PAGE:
The other thing was that we needed to make sure that the scales of the individual powers were right. Something that we really enjoyed making was adding new powers based on who you are, where you live, etc. We had a large amount of huge power gaps between the provinces so we were constantly tweaking the scales of the powers and making them scale up based on the province they lived in. It helped with making sure that you were playing a character with significant powers and stories and with relationships and whatnot that would interact with the forces of the world in different and multiple ways.
One thing that was especially nice to get was the character’s relationship to the environment, sort of like in the movie Avatar. We wanted players to have a deep and well defined idea of where they come from and how their world feels. We always wanted to make sure that there was a history and mythology to each country and province and it was a great way to provide a base to build upon. We also had a bunch of action RPG game mechanics that were going to be interesting to wrap around, like the fantasy civilization/manifest destiny thing. There was this great idea from the modern day, that the Game starts with a few players starting the game in a specific country in a particular location on Earth. One of them gets hot and bothered by someone else's actions, and then later on you have a chance to invade their country, kill their ruler, and take their land. It was a way of imitating that battle mentality on a larger scale in a tabletop roleplaying game. The important thing about all that is that we got a nice balance between it being just a "toss this out there, see what happens" RPG experience, and at the same time being a setting that could be expanded upon, expanding the action and personal drama you get from the world.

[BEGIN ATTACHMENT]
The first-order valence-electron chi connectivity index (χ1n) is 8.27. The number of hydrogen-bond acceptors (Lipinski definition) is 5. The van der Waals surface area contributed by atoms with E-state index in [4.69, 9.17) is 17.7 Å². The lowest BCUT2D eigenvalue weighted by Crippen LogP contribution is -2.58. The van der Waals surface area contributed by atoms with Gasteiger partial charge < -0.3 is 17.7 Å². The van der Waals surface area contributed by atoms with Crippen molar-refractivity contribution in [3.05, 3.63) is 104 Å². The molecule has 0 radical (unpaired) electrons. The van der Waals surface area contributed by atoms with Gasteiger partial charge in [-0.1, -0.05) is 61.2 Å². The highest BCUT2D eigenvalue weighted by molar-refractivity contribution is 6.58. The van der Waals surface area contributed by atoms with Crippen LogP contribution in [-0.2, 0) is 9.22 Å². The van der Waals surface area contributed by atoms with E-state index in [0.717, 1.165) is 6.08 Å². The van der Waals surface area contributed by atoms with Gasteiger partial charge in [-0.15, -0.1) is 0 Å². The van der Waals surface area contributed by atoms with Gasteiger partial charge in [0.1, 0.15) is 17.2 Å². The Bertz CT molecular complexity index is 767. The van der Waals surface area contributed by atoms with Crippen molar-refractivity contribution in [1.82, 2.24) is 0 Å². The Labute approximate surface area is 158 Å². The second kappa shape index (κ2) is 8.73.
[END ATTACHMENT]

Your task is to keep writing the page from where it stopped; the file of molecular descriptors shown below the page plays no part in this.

Going back to the "narrative scope," one of the things we tried to do was to present a large open world filled with freedom. Here is a peaceful world, but like other fantasy worlds, there are pockets of violence. There are dungeons and dragons and wizards and cities and military presence everywhere. We wanted the setting to provide that kind of freedom, without getting bogged down in the trope of "dungeon crawling, become a character, solve puzzles."
So in order to have a large scale setting we needed a large scale narrative, and more so than most games, we wanted to set the stage for the narrative before we got into NPC and player character creation. We had a large role for “playwrights” to play in that process, and I loved the idea that players would be able to explore through the story as they wanted. As I looked at setting design and read the adventure, I knew that we could use the magic of some of the house rules to give the game world an even more distinct look, even more distinct stories to tell, and to give us an exciting, thrilling fictional setting that would allow us to explore stories in a new, exciting and immersive way.
Eventually, after all the hard work and time, we're pleased with how the game finally turned out, and we look forward to how players will continue to delve into the mystery and adventure that is GridAxe.
So, that's it! I hope this gave you a good enough idea about what goes on in the making of an RPG game. It isn't as easy as just getting up and starting, there is a lot of preparation and planning involved. One thing you also must’ve gathered from this is that no role is set in stone. Inspiration and ideas can strike anywhere, anytime and to anyone and then it becomes the team effort to translate that into a working game.
If you enjoyed reading this, or if you have any comments, questions or suggestions, please leave a comment below!